Fresh vs Frozen Donor Eggs: Which Should You Choose? A Brief Comparison

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While enlisting the help of an egg donor might not be your first choice in how you want to build your family, it can still give you an extraordinary opportunity to have the baby you’ve been dreaming of. 

Initially, it may seem challenging to understand the treatment costs of a donor egg cycle or figure out which egg donor is suitable for you. However, once you cover the logistics, the benefits of choosing egg donation are clear.

One question that remains is: should you choose a fresh or frozen egg donor for your cycle?

While both have their benefits, the number of hopeful parents choosing frozen egg donation has risen significantly in recent years. As a matter of fact, many studies have proven that using frozen donor eggs might even yield better results.

But why?

In the matter of fresh vs. frozen donor eggs, what makes a frozen egg donor the better option? 

From low costs to increased donor options, there are several good reasons why you may choose frozen egg donation over fresh.  

How Does the Cost of Frozen Donor Eggs Compare to Fresh? 

There’s no doubt about it; when you’re talking about fertility treatment, costs are a significant factor in the decisions we make. It should come as no surprise that most prospective parents want to know how much they’ll need to pay for each in comparing fresh and frozen donor eggs.

Well, it might come as a surprise to learn that a frozen egg donation is substantially less expensive than a fresh cycle.

Further, frozen egg donation companies like Donor Egg Bank USA offer affordable financing plans and guarantees to support hopeful parents during their quest to become a family.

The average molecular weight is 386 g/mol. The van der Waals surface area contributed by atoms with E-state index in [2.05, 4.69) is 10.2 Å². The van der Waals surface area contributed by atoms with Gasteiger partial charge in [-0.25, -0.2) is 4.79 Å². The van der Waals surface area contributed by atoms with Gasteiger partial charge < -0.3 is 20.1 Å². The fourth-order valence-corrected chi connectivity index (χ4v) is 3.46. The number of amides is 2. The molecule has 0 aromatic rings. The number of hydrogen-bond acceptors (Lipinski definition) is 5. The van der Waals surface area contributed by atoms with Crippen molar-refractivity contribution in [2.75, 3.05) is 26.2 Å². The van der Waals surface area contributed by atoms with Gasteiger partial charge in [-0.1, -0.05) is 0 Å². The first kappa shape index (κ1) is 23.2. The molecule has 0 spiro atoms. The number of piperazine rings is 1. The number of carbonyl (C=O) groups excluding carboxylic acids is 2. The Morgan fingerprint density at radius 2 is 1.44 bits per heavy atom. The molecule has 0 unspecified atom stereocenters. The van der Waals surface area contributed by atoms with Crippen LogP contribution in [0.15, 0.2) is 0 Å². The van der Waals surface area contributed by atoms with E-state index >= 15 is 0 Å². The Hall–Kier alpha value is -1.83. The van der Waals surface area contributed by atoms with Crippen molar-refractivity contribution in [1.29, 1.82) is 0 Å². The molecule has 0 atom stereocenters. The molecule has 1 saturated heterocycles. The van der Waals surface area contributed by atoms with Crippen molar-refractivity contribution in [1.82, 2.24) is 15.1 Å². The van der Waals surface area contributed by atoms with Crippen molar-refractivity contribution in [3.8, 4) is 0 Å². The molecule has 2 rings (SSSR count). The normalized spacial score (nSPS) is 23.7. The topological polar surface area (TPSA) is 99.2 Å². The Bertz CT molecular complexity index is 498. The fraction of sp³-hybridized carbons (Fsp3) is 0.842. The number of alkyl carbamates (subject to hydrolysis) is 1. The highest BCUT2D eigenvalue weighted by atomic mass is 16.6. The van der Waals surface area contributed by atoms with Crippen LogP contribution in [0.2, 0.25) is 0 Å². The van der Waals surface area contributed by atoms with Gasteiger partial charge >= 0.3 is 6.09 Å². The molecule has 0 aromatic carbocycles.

What Are the Cancellation Risks of Fresh and Frozen Egg Donation? 

An essential fact to understand about a fresh donor egg cycle is how time-sensitive many aspects can be. 

For the process to work, the donor and recipient’s reproductive cycles must be synchronized. This involves a complicated process including doctor’s appointments, blood work, ultrasounds, hormone therapies, and medication regimens. 

It doesn’t take much for a fresh cycle to be disrupted. From missed appointments to incorrectly taking medicines, if someone doesn’t abide by the process requirements, it could lead to cycle cancellation. 

In fact, it often does.

Conversely, since frozen donor eggs have already been screened, collected, and frozen for future use, there’s a minimal chance the process won’t go as planned.

Are Frozen Donor Eggs as Successful as Fresh?

Above, we covered how frozen donor eggs are not only less expensive than fresh, but they’re less risky than their fresh counterpart.

However, the bigger question is: do frozen eggs work?

Absolutely!

In years past, frozen egg donation was viewed as a less reliable option for treatment. This was primarily because the eggs were frozen using slow-freeze technology that often led to ice crystal formation and cellular damage. These eggs had a higher chance of not surviving the thawing process.

Today, embryologists use a flash-freezing technology known as vitrification. Not only will your donor eggs be exposed to advanced cryoprotectants, but the cryogenic freezing process decreases the risk of damage during storage and thawing. 

Thanks to this freezing method, frozen eggs now boast success rates nearly equal to those of fresh donor eggs.

Should You Choose Frozen Egg Donation?

When it comes to building your family, there’s never going to be a “right answer.” What works for one family might not be an option for another. It’s about choosing protocols that can offer the highest chance of success.

After all, when someone has worked so hard to have a baby, the last thing they want is another unsuccessful treatment option. In comparing fresh and frozen egg donation, the results are often incredibly close.

The final question is: what do you want to ‘deal with’ to get those results?

If you find lower prices, improved cancellation risks, and reputable success rates appealing, it may be time to consider whether using a frozen egg donor could be the best solution for you and your future family.